Monday, October 22, 2007

This Just In: New DVD Releases

Apartment 1303, directed by Ataru Oikawa, 2007, Japan
While celebrating her new apartment with her friends, a young woman suddenly and inexplicably leaps from the balcony, killing herself. Unconvinced that it was a suicide, the victim's sister searches for the sinister truth behind the tragedy. Her investigation into the apartment reveals a dark history and the existence of an unspeakable, powerful evil. What fate awaits the next tenant in this tale of terror?

Autumn Moon (Qiu Yue ), directed by Clara Law, 1992, Japan
When Japanese tourist Tokio travels to Hong Kong, he unexpectedly begins a relationship with 15-year-old Wai, a Chinese girl who cares for her ailing grandmother. Wai invites Tokio for a home-cooked meal, sparking a new friendship. As her family prepares to immigrate to Canada, Wai forms a surprising bond with the young man. This tender coming-of-age story explores the differences in Asian cultures and the joys and sorrows of young love.

Carnival in the Night, directed by Masashi Yamamoto, 1982, Japan
Punk rocker Kumi Ota (Kumiko Ota) leaves her son with her ex-husband and embarks on a long, strange trip through the underbelly of early 1980s Tokyo in this mishmash of narrative and documentary from indie maverick Masashi Yamamota. Featuring a cast of locals from the Japanese punk scene, Yamamota's cult hit is shot in gritty 16 mm black-and-white. The film was an official selection at the Berlin International Film Festival.

The Third Heaven (Los 3 Cielos) directed by Octavio Gasca Holguin, 2007, Japan
The ghost of a young man observes and protects a living woman named Doris in this delightful Mexican drama. Though Doris can't see him, the ghost has fallen in love and spends his time keeping an eye on her as she goes about her daily life. Originally enchanted by her beauty, he grows to love her spirit as well, and as he waits for the eventual day when she'll join him in the afterlife, he considers the meaning of life and love.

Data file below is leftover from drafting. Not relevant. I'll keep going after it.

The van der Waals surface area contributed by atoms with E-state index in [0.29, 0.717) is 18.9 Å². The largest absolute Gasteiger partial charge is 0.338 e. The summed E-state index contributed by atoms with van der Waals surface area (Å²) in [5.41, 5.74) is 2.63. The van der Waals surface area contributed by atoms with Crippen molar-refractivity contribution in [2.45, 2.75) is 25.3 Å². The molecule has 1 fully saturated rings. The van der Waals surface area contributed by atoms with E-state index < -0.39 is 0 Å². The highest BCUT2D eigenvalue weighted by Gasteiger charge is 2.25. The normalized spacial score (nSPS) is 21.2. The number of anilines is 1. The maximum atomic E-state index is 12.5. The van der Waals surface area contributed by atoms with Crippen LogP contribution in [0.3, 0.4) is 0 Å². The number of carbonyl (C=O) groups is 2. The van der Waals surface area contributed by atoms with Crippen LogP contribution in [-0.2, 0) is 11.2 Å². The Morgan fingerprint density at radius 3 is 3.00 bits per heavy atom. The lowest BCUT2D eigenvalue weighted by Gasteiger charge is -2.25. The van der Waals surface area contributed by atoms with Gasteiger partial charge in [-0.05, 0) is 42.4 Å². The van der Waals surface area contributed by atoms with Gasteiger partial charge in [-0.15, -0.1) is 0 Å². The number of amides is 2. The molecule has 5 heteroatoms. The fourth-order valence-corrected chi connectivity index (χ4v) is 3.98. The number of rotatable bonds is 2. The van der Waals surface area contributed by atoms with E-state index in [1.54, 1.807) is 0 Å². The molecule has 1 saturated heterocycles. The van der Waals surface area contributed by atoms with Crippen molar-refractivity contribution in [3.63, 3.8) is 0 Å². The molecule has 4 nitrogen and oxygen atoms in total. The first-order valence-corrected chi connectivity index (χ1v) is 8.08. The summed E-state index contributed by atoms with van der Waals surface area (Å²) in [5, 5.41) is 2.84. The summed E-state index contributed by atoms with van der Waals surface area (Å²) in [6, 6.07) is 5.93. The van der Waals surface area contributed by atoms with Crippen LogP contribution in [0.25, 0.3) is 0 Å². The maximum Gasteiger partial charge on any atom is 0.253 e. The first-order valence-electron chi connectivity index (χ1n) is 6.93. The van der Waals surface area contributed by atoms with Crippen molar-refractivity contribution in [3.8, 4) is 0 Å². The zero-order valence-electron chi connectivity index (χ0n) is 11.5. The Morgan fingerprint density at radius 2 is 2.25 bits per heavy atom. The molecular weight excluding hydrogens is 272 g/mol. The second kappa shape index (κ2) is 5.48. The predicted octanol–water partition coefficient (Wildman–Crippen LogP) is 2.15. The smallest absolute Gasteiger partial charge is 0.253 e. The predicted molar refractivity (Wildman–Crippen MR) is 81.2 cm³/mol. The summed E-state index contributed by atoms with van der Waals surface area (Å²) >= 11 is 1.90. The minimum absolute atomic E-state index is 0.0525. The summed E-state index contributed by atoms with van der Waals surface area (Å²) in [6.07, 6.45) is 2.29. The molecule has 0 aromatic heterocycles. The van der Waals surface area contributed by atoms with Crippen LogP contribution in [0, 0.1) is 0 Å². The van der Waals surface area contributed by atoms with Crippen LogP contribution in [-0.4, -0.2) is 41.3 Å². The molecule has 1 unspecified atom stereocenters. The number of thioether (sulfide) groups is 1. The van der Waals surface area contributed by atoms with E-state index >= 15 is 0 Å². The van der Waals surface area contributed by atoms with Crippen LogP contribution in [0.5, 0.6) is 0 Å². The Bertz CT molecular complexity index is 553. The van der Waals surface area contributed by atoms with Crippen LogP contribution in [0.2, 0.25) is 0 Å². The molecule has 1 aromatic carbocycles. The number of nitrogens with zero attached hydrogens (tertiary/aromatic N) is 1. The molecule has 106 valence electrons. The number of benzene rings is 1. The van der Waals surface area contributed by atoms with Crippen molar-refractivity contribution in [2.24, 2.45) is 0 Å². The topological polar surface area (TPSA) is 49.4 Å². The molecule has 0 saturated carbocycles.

Scrap Heaven, directed by Sang-il Lee, 2007, Japan
Humiliated and dejected by his failure to handle a bloody bus hijacking, desk cop Shingo (Ryo Kase) is easily coaxed by one of the victims, Tetsu (Jô Odagiri), into taking part in an underground revenge-for-hire operation. Scribbling on bathroom walls to advertise their business, Shingo and Tetsu journey down a dangerous path and discover who they truly are. Director Sang-il Lee's stylish thriller also stars Chiaki Kuriyama of Kill Bill fame.

Tequila 5, directed by Luis Monterrubio, 2005, Mexico
Love is like a shot of tequila -- strong, hot and intoxicating. For four lonely singles living in Monterrey, Mexico, love will not only make them drunk with passion, it will give them courage to do the impossible and experience something beautiful. That is, until the day love makes them desperate, miserable and downright crazy! Luis Felipe Ibarra stars in this modern-day romance where love tastes great, even when it's hard to swallow.

The Orchestra of Piazza Vittorio, directed by Agostino Ferrente, 2006, Italy
After rounding up musicians from a thriving immigrant neighborhood in Rome to create the eclectic Orchestra di Piazza Vittorio, filmmaker Agostino Ferrente captured their heartwarming individual stories in this captivating documentary. The film reveals that, for many members of the group -- which is made up of Muslims, Jews, Christians, Hindus and atheists from 11 countries -- making music is as second nature as breathing.

Traces of Stones (Spur der Steine), directed by Frank Beyer,1966, Germany
A married East German Communist Party secretary finds himself disgraced, his morals scrutinized and his career in shambles after his affair with a young woman is exposed. Meanwhile, a construction foreman -- who happens to be an outspoken critic of the government -- professes his love for the woman, sparking a complicated love triangle. Banned for 25 years, this 1966 drama released after Germany's reunification met with critical acclaim.

Mio Fratello e Figlio Unico

I'm anxiously awaiting info on "My Brother is an Only Child," our Italian film. The U.S. distributors are as well.

It's a couple weeks out and we need to get clips, images and text the media. We'll make it. It always comes together.

I'm really excited about this film. I have been since I first heard of it last spring. It, along with 'Vier Minuten', was one of the films I never figured we could land.

It's a little unnerving waiting to see what the public reaction will be to all of our films.

You know how tough it is to pick out the perfect film from the local video store? All the selections. Imagine going to Blockbuster to pick out some movies you'd like to show to all of North Texas.